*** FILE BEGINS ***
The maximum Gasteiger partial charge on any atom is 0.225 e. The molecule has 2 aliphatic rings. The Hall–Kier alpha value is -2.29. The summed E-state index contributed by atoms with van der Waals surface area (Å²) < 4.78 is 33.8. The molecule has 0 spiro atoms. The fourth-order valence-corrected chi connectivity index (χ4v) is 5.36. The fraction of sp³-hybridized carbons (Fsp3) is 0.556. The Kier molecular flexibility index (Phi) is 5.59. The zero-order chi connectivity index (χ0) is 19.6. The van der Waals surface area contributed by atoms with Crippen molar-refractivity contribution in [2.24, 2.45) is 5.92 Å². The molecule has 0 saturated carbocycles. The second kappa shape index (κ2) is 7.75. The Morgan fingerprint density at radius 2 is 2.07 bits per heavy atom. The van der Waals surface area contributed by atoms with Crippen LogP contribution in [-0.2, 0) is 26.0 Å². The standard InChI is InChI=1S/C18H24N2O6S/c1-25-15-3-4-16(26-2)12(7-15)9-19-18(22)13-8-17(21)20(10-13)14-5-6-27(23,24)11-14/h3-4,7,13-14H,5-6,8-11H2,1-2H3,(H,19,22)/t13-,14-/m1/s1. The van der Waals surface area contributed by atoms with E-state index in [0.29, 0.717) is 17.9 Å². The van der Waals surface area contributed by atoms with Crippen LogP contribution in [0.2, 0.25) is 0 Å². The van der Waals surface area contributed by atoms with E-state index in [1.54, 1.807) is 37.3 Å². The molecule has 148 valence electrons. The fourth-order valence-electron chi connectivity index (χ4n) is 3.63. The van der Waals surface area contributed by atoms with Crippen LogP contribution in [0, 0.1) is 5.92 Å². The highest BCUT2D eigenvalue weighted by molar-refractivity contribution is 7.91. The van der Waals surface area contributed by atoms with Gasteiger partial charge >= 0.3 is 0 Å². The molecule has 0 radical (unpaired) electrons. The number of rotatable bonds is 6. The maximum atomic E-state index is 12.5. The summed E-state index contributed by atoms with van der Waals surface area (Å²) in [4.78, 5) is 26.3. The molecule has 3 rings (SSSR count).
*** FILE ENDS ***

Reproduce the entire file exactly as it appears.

The maximum Gasteiger partial charge on any atom is 0.225 e. The molecule has 2 aliphatic rings. The Hall–Kier alpha value is -2.29. The summed E-state index contributed by atoms with van der Waals surface area (Å²) < 4.78 is 33.8. The molecule has 0 spiro atoms. The fourth-order valence-corrected chi connectivity index (χ4v) is 5.36. The fraction of sp³-hybridized carbons (Fsp3) is 0.556. The Kier molecular flexibility index (Phi) is 5.59. The zero-order chi connectivity index (χ0) is 19.6. The van der Waals surface area contributed by atoms with Crippen molar-refractivity contribution in [2.24, 2.45) is 5.92 Å². The molecule has 0 saturated carbocycles. The second kappa shape index (κ2) is 7.75. The Morgan fingerprint density at radius 2 is 2.07 bits per heavy atom. The van der Waals surface area contributed by atoms with Crippen LogP contribution in [-0.2, 0) is 26.0 Å². The standard InChI is InChI=1S/C18H24N2O6S/c1-25-15-3-4-16(26-2)12(7-15)9-19-18(22)13-8-17(21)20(10-13)14-5-6-27(23,24)11-14/h3-4,7,13-14H,5-6,8-11H2,1-2H3,(H,19,22)/t13-,14-/m1/s1. The van der Waals surface area contributed by atoms with E-state index in [0.29, 0.717) is 17.9 Å². The van der Waals surface area contributed by atoms with Crippen LogP contribution in [0.2, 0.25) is 0 Å². The van der Waals surface area contributed by atoms with E-state index in [1.54, 1.807) is 37.3 Å². The molecule has 148 valence electrons. The fourth-order valence-electron chi connectivity index (χ4n) is 3.63. The van der Waals surface area contributed by atoms with Crippen LogP contribution in [0, 0.1) is 5.92 Å². The highest BCUT2D eigenvalue weighted by molar-refractivity contribution is 7.91. The van der Waals surface area contributed by atoms with Gasteiger partial charge >= 0.3 is 0 Å². The molecule has 0 radical (unpaired) electrons. The number of rotatable bonds is 6. The maximum atomic E-state index is 12.5. The summed E-state index contributed by atoms with van der Waals surface area (Å²) in [4.78, 5) is 26.3. The molecule has 3 rings (SSSR count).